GAO Reports Much Lack of Enforcement on E-Verify

Of the approximately 74,000 FY 2021 government contract awards, only about 15 percent were reported as using E-Verify

By David North on October 11, 2023

The very least the government can do toward the enforcement of the immigration laws is to see to it that it is not, directly or indirectly, hiring illegal aliens and then paying them with government money.

The latest report from the Government Accountability Office (GAO) suggests that three departments of the government, notably the Department of Homeland Security, are doing a terrible job along these lines. These hires are much more likely to happen with government contractors than with government agencies, but they should not happen at all.

The government has a useful tool to prevent illegal hires. It is the E-Verify program. Employers can (and should) submit the names and Social Security numbers of new employees to the government. If a search of the database shows a non-match with a listing of legal workers then the employer is supposed to dismiss the worker. This works reasonably well, but can be gamed if the illegal alien uses both the name and the once-legal SSN that had been issued to his uncle, for example, who is no longer in the workforce.

Government contractors are supposed to use E-Verify for all the people they hire to work on a government contract; but most do not, as is noted on p.17 of the GAO report:

Specifically, of the approximately 74,000 fiscal year 2021 contract awards that appeared to be subject to the ... E-Verify requirement and for which we might therefore expect the clause to be included, only about 15 percent were reported in FPDS as using the E-Verify clause.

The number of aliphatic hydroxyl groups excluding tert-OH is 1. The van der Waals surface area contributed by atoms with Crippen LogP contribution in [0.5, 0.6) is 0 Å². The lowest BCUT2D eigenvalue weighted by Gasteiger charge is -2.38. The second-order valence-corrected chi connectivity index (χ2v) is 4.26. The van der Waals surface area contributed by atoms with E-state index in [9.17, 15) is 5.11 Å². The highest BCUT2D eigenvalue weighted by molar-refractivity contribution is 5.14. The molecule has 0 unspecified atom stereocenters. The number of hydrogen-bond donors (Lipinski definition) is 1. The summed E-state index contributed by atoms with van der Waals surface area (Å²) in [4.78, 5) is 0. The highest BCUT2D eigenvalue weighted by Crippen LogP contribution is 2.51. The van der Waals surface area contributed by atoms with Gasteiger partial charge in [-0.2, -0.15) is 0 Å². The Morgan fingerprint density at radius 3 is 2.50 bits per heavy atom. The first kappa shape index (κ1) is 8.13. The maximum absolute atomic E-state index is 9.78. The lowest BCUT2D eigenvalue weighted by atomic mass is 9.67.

FPDS stands for the federal procurement data system. Some agencies may include the clause, but do not report that they do, another source of worry. The report also shows that two agencies that are part of Homeland Security are not much better than the federal average: “Coast Guard and Federal Emergency Management Agency contracting officials reported use of the E-Verify clause in FPDS about 36 percent of the time.”

GAO contacted a number of contracting officers in the various departments; of the eight in the Department of Defense, six reported that they did not monitor contractor compliance, and two others said that the usual E-Verify clause was not in their contracts. In Health and Human Services, only one contracting officer out of eight did any monitoring.

While the verbiage of the report — like all GAO documents — is mild and bureaucratic, one of the figures is not; it shows what happened late in the Trump administration and early in the Biden administration, as the former took some steps to enforce the law, but the latter erased the earlier efforts.

The figure records the government’s work with two different E-Verify problems, the more frequent “non-use” of the program, and the less frequent “misuse” of the system, in which employers sought to compromise it.

Clearly the current administration is not very worried about the hiring of illegal aliens on government contracts.

Topics: E-Verify